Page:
I was born in Zimbabwe, but grew up in Luton and went to school and college there. Both my parents are nurses, my mum in surgical pre-assessment and my dad in mental health. They have both been an example to me about what hard work looks like, and the importance of being committed and loving what you do.
Both of them did their nursing degrees while I and my siblings were still in school and it’s amazing what they were able to achieve while looking after us.
Originally, I wanted to become a maths teacher. I loved to teach and maths was my favourite subject. I didn’t even like science until like Year 9/10 which was when I decided I wanted to study medicine.
Going into college I had already given up on the idea of getting any work experience in a hospital. I had been rejected from every nursing/care home that I had applied to, but an amazing opportunity was arranged by my college.
It was a medical mentoring scheme where we would be partnered with a consultant for 18 months, have meetings with them and shadow them. I also got to spend some time on the wards and had a really supportive careers advisor at my college who did some mock interviews with me.
This is my 5th year at George’s - I’m in my final year of medicine. Five years goes way faster than you think! I’d say to those starting now, don’t be afraid of getting things wrong – it’s how you learn. University is going to be challenging, more challenging than you think, but nothing good ever came easy. You’ll meet some amazing people and build some really good friendships along the way. Value them and stand with each other.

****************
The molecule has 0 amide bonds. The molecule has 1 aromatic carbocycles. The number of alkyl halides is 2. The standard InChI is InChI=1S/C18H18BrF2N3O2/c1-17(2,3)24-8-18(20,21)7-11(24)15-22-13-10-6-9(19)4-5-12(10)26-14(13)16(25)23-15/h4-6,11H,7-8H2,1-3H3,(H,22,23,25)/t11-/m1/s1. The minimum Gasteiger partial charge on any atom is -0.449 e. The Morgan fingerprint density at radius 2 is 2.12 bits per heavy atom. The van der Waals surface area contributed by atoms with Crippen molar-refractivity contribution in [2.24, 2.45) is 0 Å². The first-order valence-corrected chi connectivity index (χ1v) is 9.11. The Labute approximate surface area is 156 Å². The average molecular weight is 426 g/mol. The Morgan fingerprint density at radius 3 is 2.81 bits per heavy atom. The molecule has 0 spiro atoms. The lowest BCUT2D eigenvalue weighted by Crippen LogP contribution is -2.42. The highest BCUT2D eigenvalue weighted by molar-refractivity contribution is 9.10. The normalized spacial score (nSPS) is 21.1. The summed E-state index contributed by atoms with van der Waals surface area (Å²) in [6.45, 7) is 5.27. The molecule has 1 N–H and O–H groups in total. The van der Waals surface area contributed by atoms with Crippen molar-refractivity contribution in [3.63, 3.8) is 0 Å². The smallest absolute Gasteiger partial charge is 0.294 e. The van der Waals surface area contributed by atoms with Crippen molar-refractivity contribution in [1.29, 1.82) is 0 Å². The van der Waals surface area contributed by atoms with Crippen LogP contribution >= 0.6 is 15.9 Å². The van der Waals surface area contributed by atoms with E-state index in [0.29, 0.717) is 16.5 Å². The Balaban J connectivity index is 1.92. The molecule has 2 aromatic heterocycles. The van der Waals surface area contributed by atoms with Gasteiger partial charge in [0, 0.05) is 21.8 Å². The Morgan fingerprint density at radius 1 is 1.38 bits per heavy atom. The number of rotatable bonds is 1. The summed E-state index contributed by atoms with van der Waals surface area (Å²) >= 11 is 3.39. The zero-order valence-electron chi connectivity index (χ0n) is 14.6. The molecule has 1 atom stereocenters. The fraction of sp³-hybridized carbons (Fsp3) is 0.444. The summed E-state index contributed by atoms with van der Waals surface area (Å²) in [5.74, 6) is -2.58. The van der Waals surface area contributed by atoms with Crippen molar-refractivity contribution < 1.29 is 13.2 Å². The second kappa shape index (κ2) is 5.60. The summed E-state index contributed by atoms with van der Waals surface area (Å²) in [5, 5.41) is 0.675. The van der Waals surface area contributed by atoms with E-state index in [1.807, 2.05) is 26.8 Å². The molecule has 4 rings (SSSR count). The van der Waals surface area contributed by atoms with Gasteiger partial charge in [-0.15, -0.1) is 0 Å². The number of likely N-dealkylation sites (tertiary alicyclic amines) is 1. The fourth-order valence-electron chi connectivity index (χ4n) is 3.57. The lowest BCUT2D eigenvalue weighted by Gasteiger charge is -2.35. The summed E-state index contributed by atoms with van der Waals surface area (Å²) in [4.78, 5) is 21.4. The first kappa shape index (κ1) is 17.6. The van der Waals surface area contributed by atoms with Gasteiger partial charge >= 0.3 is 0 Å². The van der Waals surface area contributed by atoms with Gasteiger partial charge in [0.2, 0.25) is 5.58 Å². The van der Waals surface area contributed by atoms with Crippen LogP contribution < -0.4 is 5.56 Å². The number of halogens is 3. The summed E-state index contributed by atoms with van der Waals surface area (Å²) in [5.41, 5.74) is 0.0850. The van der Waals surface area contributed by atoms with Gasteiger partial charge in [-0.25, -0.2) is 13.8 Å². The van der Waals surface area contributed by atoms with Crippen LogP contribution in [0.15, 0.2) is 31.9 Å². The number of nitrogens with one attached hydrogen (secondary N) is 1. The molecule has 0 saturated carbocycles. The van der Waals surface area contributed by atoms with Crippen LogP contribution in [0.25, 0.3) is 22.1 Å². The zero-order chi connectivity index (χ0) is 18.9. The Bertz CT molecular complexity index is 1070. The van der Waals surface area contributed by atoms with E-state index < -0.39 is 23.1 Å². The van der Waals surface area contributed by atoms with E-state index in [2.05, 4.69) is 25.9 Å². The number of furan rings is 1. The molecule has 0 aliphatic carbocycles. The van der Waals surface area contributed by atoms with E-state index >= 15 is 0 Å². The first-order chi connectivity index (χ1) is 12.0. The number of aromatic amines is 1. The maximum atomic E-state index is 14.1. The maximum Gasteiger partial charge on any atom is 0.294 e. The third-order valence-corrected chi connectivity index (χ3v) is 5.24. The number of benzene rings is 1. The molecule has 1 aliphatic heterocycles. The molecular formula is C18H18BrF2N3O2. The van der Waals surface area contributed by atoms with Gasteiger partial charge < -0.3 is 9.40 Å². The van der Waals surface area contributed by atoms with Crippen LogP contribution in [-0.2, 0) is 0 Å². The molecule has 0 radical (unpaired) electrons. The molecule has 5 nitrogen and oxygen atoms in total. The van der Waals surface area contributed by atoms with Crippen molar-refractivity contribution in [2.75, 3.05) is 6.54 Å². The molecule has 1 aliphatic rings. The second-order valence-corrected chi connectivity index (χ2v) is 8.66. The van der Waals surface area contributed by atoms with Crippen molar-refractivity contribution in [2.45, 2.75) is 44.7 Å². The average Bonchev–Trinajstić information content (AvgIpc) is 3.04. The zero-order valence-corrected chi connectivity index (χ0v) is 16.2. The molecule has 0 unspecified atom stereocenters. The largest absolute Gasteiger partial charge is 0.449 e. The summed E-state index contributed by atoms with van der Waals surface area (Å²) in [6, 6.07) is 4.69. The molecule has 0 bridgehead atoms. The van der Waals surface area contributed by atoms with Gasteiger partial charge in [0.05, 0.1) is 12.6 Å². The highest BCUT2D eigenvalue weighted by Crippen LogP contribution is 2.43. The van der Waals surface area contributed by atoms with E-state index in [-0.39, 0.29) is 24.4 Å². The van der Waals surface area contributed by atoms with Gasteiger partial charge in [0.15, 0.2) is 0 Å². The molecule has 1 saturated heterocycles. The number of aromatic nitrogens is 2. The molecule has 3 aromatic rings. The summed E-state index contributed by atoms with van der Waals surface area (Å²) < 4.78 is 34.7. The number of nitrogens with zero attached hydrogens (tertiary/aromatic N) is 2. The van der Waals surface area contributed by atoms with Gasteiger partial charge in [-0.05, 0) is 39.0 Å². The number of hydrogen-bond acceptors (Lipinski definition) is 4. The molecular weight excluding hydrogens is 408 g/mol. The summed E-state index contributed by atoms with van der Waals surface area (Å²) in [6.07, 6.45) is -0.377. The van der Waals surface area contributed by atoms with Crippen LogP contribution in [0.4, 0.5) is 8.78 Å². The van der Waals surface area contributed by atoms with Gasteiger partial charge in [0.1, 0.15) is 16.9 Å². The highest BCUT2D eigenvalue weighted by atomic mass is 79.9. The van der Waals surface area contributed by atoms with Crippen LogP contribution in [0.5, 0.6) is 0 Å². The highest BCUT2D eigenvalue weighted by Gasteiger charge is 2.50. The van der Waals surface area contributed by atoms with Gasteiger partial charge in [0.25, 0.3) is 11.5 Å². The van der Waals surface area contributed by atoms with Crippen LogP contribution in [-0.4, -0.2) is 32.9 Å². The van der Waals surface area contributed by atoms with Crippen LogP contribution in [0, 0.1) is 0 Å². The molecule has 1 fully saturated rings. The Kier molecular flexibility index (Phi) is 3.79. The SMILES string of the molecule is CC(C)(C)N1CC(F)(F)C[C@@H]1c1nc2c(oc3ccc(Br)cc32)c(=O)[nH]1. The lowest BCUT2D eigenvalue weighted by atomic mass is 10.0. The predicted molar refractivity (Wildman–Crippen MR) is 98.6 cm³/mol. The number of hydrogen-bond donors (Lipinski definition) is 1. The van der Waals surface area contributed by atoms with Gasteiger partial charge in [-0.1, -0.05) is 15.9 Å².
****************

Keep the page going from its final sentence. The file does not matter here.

I’m passionate about medicine (of course) but also extremely passionate about music. I sing, play the guitar and the piano. I also love sport. I played for the ladies basketball team in first and second year and I’ve recently got into running during lockdown (although I feel like everybody did). It’s getting cold now so I might have to replace that with something else.
I’m also passionate about my faith, I’m a Christian and above everything else that it’s taken to get to where I am now, I wouldn’t have got here without God!! It hasn’t at all been an easy journey, but God has been so faithful.
St George’s is an amazing community. I love how connected students are across year groups. I know so many students in the years above (now graduated!) that I can get advice from and ask year specific questions because they’ve been there and done it.
In the same way, I’ve gotten to know so many students in the years below who I can advise and encourage too. I really value all those relationships.
Sibongile Gara is a final year Medicine (MBBS) student.